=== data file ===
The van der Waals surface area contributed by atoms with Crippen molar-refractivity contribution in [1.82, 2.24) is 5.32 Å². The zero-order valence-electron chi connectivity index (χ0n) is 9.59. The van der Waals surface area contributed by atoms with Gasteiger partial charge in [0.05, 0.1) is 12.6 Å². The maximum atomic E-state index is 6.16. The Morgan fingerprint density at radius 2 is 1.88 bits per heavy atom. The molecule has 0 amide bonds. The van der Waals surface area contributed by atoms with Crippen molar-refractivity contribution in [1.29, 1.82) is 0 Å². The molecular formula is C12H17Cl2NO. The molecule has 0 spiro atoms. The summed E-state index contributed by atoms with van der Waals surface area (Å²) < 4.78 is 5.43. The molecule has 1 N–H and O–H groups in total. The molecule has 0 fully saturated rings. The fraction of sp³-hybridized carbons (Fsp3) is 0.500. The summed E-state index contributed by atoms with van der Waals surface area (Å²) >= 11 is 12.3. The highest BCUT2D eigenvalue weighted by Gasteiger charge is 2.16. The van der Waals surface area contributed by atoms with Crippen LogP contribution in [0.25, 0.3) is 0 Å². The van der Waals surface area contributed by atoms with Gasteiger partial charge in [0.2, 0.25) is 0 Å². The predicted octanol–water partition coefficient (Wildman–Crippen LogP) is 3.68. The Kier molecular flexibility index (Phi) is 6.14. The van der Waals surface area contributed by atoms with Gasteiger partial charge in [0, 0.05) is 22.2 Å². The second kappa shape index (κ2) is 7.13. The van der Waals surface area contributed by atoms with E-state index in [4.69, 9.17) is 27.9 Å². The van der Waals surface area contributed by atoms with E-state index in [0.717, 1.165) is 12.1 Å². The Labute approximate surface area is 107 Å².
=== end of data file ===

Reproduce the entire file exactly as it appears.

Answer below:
The van der Waals surface area contributed by atoms with Crippen molar-refractivity contribution in [1.82, 2.24) is 5.32 Å². The zero-order valence-electron chi connectivity index (χ0n) is 9.59. The van der Waals surface area contributed by atoms with Gasteiger partial charge in [0.05, 0.1) is 12.6 Å². The maximum atomic E-state index is 6.16. The Morgan fingerprint density at radius 2 is 1.88 bits per heavy atom. The molecule has 0 amide bonds. The van der Waals surface area contributed by atoms with Crippen molar-refractivity contribution in [1.29, 1.82) is 0 Å². The molecular formula is C12H17Cl2NO. The molecule has 0 spiro atoms. The summed E-state index contributed by atoms with van der Waals surface area (Å²) < 4.78 is 5.43. The molecule has 1 N–H and O–H groups in total. The molecule has 0 fully saturated rings. The fraction of sp³-hybridized carbons (Fsp3) is 0.500. The summed E-state index contributed by atoms with van der Waals surface area (Å²) >= 11 is 12.3. The highest BCUT2D eigenvalue weighted by Gasteiger charge is 2.16. The van der Waals surface area contributed by atoms with Crippen LogP contribution in [0.25, 0.3) is 0 Å². The van der Waals surface area contributed by atoms with Gasteiger partial charge in [0.2, 0.25) is 0 Å². The predicted octanol–water partition coefficient (Wildman–Crippen LogP) is 3.68. The Kier molecular flexibility index (Phi) is 6.14. The van der Waals surface area contributed by atoms with Gasteiger partial charge in [0, 0.05) is 22.2 Å². The second kappa shape index (κ2) is 7.13. The van der Waals surface area contributed by atoms with E-state index in [4.69, 9.17) is 27.9 Å². The van der Waals surface area contributed by atoms with E-state index in [0.717, 1.165) is 12.1 Å². The Labute approximate surface area is 107 Å².